Exit from the EU would not only disadvantage the United Kingdom, but also the rest of Europe, which widely acknowledges the value of continued British membership. The United Kingdom is often a source of competing ideas in Brussels, and has played a major role in conceiving and pushing forward key initiatives such as the European Single Market.
It is also unlikely that some of the claims of Scottish nationalists about an independent country would, ultimately, be fully delivered for the Scottish people. This includes assertions about an automatic right to EU membership which would, in reality, require potentially complex and protracted negotiations.
All EU countries need to agree to the accession of a new state, and the Spanish government, worried about secessionist sentiment in Catalonia, has already voiced opposition to automatic Scottish membership. Even if the Scots were to accede after an extended period, the terms on which they’d do so could be significantly less favorable than those that Britain originally negotiated. For instance, an independent Scotland might not enjoy the significant EU budget contributions rebate that the United Kingdom has. It is also unclear whether Brussels would require a newly acceded Scotland to join the euro (a requirement that might meet with the objections of a Scottish government), as other recently joined member states have been required to do.
The likely aftershocks of these potential earthquakes for Britain, while not all immediate, could be profound in the long run. On the European front, for instance, the U.K.’s influence and prosperity are significantly enhanced by EU membership. Imperfect and in need of reform as Brussels is, the British economy would undoubtedly suffer if the country leaves the European club.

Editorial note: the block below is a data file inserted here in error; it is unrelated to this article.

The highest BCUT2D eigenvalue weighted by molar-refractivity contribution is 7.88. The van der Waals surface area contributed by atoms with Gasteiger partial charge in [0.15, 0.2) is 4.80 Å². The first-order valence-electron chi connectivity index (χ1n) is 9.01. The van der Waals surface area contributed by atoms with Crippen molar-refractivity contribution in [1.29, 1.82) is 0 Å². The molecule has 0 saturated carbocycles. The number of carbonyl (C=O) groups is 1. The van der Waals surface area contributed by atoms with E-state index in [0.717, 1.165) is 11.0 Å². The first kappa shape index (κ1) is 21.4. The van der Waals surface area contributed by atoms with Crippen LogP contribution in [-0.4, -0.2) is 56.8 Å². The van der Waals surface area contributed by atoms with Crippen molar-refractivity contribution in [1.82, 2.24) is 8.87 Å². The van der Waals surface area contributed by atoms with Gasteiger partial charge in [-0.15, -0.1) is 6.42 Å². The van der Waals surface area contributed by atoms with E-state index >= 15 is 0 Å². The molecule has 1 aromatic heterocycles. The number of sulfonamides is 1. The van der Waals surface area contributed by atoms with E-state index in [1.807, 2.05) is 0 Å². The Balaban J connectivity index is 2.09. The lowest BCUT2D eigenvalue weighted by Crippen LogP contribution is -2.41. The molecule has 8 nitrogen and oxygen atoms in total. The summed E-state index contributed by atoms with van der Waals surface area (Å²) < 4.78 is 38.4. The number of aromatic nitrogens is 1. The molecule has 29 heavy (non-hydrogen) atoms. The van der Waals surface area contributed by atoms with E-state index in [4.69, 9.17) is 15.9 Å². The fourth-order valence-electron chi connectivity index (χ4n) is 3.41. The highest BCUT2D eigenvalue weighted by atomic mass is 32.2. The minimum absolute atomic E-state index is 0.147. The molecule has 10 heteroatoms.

Some British people might still like to see themselves as being at the center of the world, but the facts clearly show that’s no longer the case. The United Kingdom now accounts for less than 1 percent of global population, and around 3 percent of world GDP. As former Foreign Secretary David Miliband rightly said, “Our role in Europe magnifies the power of our ideas, and strengthens our international clout in Washington, Beijing, and Moscow.” For example, in trade negotiations, such as those with the United States now over the proposed U.S.-EU Transatlantic Trade and Investment Partnership (TTIP), London’s bargaining position is enhanced by being part of the EU — the world’s largest trading bloc — which accounts for some 20 percent of global GDP, and approximately 500 million people.
The influence that EU membership confers on Britain also helps drive foreign direct investment (FDI). The United Kingdom is now the fourth-largest recipient of FDI in the world. Japanese-headquartered firms have been particularly vocal in threatening to reconsider their investments if Britain opts to leave the EU. This is because many of these companies see their U.K. operations as an effective way to access the whole of the European market.